Citizen struggles for public water in Peru and Uruguay share many similarities and a common vision, with "public-community partnerships" bringing trade unions and water utility managers together on a shared platform.
Marica Frangakis, Nicos Poulantzas Institute, Athens
07 October 2011
Every story needs a narrative, an explanation of why things happened the way they did. In such a narrative lie the answers of how to avoid/correct similar developments in the future and how to propagate positive ones.
As Brussels bureaucrats and established political parties struggle to answer the current crisis caused by a faulty economic structure, right-wing nationalist parties have increasingly come to the fore in Europe, with Finland's recent election the last contribution to a worrying trend.
American newspapers lead the new angle of biased critisim on Turkey. Such a shame because Ankara has proven to be an independant regional influence in the Middle East, with its own brand of soft power diplomacy.
TNI's Water Justice programme is marking this year's UN World Water Day in Cape Town at the GWOPA (Global Water Operator partnerships Alliance) Congress, in the continuing struggle to reclaim public water.
On 8 June the EU Parliament will vote on our response to the Eurocrisis: sign this petition by ATTAC asking them to reject the neoliberal austerity package which will make the public pay for the bank's crimes. There are alternatives to austerity.
2011 witnessed the implementation of some of the most comprehensive undemocratic structural changes in the EU since the Lisbon Treaty. Alternative proposals for a progressive exit from the euro crisis are laid out here.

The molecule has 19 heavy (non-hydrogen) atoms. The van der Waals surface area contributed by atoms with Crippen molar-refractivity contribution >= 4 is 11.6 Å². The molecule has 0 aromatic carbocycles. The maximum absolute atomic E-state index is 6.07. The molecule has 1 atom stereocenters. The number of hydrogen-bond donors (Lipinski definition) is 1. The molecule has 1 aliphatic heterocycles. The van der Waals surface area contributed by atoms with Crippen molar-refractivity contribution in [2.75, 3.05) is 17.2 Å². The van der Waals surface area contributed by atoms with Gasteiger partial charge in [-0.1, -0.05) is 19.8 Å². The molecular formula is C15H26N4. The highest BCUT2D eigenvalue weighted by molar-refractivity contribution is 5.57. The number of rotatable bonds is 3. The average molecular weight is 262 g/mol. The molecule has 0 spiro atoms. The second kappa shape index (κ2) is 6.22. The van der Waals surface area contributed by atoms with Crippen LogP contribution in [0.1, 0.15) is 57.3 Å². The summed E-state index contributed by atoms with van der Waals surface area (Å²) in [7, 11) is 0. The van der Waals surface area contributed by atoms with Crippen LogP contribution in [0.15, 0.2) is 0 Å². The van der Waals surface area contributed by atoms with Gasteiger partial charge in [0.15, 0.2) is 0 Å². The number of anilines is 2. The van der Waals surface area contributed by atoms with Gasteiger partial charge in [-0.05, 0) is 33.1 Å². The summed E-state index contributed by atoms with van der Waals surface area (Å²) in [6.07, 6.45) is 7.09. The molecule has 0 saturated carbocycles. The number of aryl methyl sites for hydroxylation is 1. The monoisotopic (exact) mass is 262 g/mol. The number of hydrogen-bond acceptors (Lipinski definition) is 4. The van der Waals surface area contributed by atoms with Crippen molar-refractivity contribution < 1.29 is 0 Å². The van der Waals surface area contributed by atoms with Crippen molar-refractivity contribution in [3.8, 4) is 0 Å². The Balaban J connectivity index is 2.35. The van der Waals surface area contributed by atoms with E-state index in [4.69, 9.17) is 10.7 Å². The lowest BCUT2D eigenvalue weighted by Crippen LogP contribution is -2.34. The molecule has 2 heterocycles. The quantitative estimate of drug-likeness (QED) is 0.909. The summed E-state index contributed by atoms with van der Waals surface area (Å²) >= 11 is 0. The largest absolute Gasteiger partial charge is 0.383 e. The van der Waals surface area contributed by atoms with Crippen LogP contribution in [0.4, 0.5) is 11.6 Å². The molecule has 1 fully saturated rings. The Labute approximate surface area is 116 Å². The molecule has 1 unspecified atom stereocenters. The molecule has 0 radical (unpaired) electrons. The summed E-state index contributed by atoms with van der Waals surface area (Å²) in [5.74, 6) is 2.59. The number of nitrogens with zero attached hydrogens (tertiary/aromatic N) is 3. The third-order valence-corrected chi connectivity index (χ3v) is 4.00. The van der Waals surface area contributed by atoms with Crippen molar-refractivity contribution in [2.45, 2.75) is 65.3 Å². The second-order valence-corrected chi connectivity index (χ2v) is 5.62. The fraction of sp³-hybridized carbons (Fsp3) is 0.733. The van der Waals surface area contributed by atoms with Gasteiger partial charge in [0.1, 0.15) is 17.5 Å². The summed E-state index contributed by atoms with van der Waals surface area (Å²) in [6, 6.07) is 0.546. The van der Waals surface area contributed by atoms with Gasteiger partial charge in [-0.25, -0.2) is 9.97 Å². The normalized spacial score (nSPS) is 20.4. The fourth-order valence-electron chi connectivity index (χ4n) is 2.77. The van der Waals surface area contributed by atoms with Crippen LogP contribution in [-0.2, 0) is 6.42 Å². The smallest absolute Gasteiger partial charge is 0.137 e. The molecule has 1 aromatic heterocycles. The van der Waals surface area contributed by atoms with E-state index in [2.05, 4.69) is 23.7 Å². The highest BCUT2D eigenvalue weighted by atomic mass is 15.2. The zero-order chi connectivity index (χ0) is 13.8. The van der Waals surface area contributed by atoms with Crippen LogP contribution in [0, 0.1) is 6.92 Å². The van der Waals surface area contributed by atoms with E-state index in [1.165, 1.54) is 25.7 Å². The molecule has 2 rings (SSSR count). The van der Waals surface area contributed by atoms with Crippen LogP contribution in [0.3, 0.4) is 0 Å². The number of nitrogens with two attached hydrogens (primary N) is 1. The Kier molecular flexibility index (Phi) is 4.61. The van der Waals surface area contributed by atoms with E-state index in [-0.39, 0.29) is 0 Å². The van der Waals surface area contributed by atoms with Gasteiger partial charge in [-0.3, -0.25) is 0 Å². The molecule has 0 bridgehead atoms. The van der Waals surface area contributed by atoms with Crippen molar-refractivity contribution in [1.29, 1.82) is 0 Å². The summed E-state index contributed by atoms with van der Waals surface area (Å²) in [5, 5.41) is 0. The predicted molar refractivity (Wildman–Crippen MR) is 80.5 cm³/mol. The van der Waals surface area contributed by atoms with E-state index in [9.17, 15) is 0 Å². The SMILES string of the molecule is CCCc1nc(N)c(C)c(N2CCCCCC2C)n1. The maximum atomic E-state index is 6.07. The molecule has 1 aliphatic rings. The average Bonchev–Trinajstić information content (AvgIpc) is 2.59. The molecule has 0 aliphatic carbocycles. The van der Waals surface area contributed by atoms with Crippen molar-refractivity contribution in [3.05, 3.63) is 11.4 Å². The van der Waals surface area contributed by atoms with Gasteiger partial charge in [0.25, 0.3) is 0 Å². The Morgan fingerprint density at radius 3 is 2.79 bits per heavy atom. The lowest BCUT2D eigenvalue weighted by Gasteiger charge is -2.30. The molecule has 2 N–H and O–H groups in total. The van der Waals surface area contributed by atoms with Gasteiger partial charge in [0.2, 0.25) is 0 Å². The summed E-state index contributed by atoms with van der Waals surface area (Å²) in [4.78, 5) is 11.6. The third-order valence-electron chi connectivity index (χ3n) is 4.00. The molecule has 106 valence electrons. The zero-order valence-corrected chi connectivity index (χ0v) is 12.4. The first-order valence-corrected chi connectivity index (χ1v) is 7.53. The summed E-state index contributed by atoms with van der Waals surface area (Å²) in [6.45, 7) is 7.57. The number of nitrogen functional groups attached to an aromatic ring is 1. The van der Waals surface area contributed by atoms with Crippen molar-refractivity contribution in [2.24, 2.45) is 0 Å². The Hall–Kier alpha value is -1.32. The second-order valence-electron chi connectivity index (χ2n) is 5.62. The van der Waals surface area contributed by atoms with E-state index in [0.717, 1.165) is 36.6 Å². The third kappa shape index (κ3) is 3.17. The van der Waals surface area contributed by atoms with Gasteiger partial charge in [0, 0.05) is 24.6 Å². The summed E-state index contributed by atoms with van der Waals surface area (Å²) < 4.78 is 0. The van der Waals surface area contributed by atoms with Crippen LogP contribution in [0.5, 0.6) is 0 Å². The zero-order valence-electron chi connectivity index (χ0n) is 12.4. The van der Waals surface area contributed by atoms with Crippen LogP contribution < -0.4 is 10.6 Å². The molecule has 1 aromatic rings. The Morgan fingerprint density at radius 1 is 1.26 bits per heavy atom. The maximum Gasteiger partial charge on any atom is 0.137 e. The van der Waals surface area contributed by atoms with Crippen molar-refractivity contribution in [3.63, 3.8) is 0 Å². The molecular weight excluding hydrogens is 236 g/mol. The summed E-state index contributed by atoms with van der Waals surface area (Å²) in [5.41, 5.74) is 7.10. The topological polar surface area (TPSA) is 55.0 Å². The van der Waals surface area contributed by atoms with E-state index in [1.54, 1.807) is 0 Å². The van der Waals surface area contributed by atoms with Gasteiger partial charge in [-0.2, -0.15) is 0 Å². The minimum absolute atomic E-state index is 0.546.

GWOPA brings together public water operators, trade unions, workers and civil society on a platform to discuss, learn and develop model practices for the provision of fair and equal access to public water.
Three years since the outbreak of the global financial crisis, the banks are back making mega-profits while the burden has clearly shifted to citizens and workers. However civil society action at European level could still make a difference in reining in the financial sector.
Recent plans to cut funds for the UN's water related work - meaning support for water operator partnership (WOP) alliances would be lost - is a major threat to the great progress which has already been achieved and threatens to undermine the provision of universal access to clean public water.
The Greek crisis has exposed the fundamental flaws in the Euro project: it stripped countries control over the price of money and allowed political elites to undermine Europe's post-war social contract.
Susan George, aleksej, Mthandeki Nhlapo, Peter Waldorff
28 April 2011
Privatisation offers nothing to the 43 percent of Africans in cities who have no access to water. On World Water Day 2011, experts met in Cape Town to share experiences of successful public-public partnerships for equal public access.
A recent comparison by top foreign policy thinkers in the US reveals the not so pro-democratic thinking that also goes on in Washington, referring to the emancipatory movements of the Arab Spring as a improbable "worst-case scenarios."
Until the European Commission shows it has learnt the lessons of the 2008 financial crisis and demonstrates the political will to re-regulate the financial sector, it will be unable to resolve the crises in Greece, Ireland and Portugal
Susan George, Fiona Dove, Yiorgos Vassalos, Dominique Plihon, Kenneth Haar
02 November 2011
In a podcast debate, four activist researchers debate why the European Union is wedlocked to economic policies that will only worsen the crisis and further undermine democratic control of public budget.